Can I Help My Library?

by Victoria C. Anderson

I remember a time before the cuts.

I remember that line on the Chicago Public Library’s webpage next to a book that said “Not Checked Out” – I remember when that meant something.

Yesterday, when I entered the library, nothing seemed amiss. The books were on their shelves, the librarians were quietly working behind their desks. My plan was to be in-and-out as quick as possible – I was supposed to be working, and had taken a detour while on some errands. I had a list of three books that I wanted, all written in my notebook, with call numbers, authors, all the pertinent information. The Folly of Fools by Robert Trivers, Shades of Milk and Honey by Mary Robinette Kowal, Moxyland by Lauren Beukes. All three were listed as “Not Checked Out” on the library website. I thought I was safe. I was wrong.

Yes. Yesterday I went to the Chicago Public Library and found none of the books I was looking for, despite the fact that the website told me that they would be there. I mean, come on. The internet said so. And yet they weren’t there.

The librarian behind the desk was sorting books when I arrived at her workstation, and she didn’t pause in the slightest to answer my question.

“Those books were checked in just this month, and we’re just now beginning to sort the books that were turned in on February first.” I’m guessing that’s not for lack of trying. So there you have it: the library is nearly a full month behind on shelving books.

But when did this happen? I will admit that I hadn’t been to the library in a while – a little over six months, to be honest. I got a nook sometime last year, and I had been using it for less than savory purposes, to be perfectly honest. I will admit that this thought crossed my mind: I don’t pay for books at the library, why should I pay for them online?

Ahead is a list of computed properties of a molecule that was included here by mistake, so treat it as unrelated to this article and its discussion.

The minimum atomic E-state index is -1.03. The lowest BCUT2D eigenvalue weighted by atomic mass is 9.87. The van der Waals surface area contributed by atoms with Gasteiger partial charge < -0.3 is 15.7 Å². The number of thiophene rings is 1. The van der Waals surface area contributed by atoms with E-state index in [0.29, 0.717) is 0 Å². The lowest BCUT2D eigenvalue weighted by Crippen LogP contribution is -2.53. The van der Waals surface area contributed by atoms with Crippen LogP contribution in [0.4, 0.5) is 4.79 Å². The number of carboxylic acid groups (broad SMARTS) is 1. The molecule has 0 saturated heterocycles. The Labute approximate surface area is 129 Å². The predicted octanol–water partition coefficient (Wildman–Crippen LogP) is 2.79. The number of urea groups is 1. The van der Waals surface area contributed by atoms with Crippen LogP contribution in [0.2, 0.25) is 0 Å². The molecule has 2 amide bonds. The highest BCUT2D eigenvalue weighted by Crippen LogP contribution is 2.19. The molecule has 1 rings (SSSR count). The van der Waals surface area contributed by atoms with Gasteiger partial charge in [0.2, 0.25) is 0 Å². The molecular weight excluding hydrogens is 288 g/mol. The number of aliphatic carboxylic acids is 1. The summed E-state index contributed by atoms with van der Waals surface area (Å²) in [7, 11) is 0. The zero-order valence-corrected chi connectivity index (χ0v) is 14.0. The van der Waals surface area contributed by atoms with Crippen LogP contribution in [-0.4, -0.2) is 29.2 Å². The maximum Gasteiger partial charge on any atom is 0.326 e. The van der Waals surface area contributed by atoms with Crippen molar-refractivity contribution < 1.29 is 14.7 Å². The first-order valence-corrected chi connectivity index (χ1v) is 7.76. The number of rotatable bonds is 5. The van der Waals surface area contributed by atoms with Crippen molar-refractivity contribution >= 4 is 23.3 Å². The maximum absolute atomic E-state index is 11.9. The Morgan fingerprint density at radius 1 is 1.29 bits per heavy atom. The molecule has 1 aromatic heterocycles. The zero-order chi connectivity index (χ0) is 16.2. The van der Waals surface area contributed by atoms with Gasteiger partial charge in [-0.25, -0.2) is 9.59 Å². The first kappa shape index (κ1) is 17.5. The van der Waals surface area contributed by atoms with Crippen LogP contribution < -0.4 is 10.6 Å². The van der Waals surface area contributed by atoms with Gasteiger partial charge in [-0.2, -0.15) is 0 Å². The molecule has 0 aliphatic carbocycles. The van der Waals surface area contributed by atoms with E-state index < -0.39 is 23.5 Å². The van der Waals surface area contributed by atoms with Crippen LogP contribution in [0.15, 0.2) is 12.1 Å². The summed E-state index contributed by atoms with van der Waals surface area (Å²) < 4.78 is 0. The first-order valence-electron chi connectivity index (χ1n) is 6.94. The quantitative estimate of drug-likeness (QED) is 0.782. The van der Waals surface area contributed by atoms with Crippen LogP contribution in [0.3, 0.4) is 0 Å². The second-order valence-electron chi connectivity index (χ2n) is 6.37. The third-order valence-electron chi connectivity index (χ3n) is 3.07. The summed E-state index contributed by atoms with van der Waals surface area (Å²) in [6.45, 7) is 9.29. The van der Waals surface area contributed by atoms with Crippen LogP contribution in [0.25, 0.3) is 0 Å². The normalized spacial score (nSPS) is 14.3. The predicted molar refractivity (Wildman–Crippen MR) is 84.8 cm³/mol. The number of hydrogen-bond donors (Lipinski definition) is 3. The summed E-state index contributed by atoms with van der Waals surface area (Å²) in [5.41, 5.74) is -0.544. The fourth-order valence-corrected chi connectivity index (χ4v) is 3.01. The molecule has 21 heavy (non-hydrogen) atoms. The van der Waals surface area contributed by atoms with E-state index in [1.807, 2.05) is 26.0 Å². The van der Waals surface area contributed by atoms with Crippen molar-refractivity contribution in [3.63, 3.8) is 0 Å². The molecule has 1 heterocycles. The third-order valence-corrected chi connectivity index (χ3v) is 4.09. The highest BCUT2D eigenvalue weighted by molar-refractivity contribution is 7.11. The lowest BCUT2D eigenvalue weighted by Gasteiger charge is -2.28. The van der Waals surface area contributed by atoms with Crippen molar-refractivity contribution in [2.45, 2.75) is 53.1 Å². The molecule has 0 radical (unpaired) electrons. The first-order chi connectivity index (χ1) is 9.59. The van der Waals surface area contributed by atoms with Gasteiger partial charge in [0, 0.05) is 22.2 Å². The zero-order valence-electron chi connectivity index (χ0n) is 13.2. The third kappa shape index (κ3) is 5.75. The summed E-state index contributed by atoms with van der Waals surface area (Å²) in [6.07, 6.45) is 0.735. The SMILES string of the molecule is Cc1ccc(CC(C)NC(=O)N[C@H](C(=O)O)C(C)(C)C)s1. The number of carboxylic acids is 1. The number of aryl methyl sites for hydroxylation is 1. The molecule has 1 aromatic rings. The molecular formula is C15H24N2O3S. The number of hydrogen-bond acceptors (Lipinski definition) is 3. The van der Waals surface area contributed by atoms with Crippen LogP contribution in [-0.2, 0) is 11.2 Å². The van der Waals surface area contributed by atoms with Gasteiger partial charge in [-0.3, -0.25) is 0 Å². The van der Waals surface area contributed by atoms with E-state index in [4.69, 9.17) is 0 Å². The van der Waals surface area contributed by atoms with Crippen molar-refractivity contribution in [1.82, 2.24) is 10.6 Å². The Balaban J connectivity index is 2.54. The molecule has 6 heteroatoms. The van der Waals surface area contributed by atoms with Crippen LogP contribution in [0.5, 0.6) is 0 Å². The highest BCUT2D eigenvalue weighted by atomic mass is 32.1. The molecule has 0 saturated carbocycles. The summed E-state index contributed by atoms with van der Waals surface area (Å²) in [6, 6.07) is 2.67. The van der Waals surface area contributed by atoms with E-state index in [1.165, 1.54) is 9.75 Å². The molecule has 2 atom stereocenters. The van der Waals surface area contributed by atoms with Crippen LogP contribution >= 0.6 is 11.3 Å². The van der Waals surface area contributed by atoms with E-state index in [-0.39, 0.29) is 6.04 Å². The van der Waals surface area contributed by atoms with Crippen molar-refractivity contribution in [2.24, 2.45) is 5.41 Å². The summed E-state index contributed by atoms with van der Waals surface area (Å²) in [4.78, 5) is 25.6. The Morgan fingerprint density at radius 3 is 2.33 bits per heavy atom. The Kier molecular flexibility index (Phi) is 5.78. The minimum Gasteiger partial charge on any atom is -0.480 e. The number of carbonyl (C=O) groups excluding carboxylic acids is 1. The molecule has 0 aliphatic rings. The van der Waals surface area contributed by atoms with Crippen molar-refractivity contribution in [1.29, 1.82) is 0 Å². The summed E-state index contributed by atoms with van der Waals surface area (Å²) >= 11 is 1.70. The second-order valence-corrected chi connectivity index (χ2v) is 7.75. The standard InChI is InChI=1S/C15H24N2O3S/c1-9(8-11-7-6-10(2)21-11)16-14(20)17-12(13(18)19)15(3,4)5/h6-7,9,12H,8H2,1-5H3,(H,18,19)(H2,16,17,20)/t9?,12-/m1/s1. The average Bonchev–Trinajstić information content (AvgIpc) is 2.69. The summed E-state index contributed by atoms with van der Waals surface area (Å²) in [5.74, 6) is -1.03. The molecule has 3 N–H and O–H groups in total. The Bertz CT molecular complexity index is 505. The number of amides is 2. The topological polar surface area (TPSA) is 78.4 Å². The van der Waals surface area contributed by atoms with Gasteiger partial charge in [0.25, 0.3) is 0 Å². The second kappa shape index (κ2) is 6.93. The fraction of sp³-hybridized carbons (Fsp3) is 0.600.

I’d never been in the habit for paying for most of the books I read. I read a lot; at least a book a week, and sometimes more. If I paid for all of them, it would be a very expensive habit, definitely too expensive of a habit for a middle school, high school or college student. Now, graduated, I find myself with a job, yes, but also student loans whose monthly payment is actually higher than my rent. Still not much money for books. And there’s no way I’m giving up books.

So I admit that I did some things that I’m less than proud of, especially as an aspiring novelist. Chuck Wendig changed my mind with this post. You should definitely read it. So anyway, non-new-years-resolution: No More Book Pirating. And back to the library. And actually buying the books that I really like.

Only it’s a little hard to stick to, when I can’t get the books on my list from the library, thanks, I think, to the recent budget cuts to the Chicago libraries. And I feel awful over not getting worked up about them when they happened. I guess I’ll have to get used to waiting, and go in with a longer list next time.

And, thanks to a friend’s recommendation (he’s got more faith in government than I do) I’ll be writing to my Alderman. It’s the least I can do.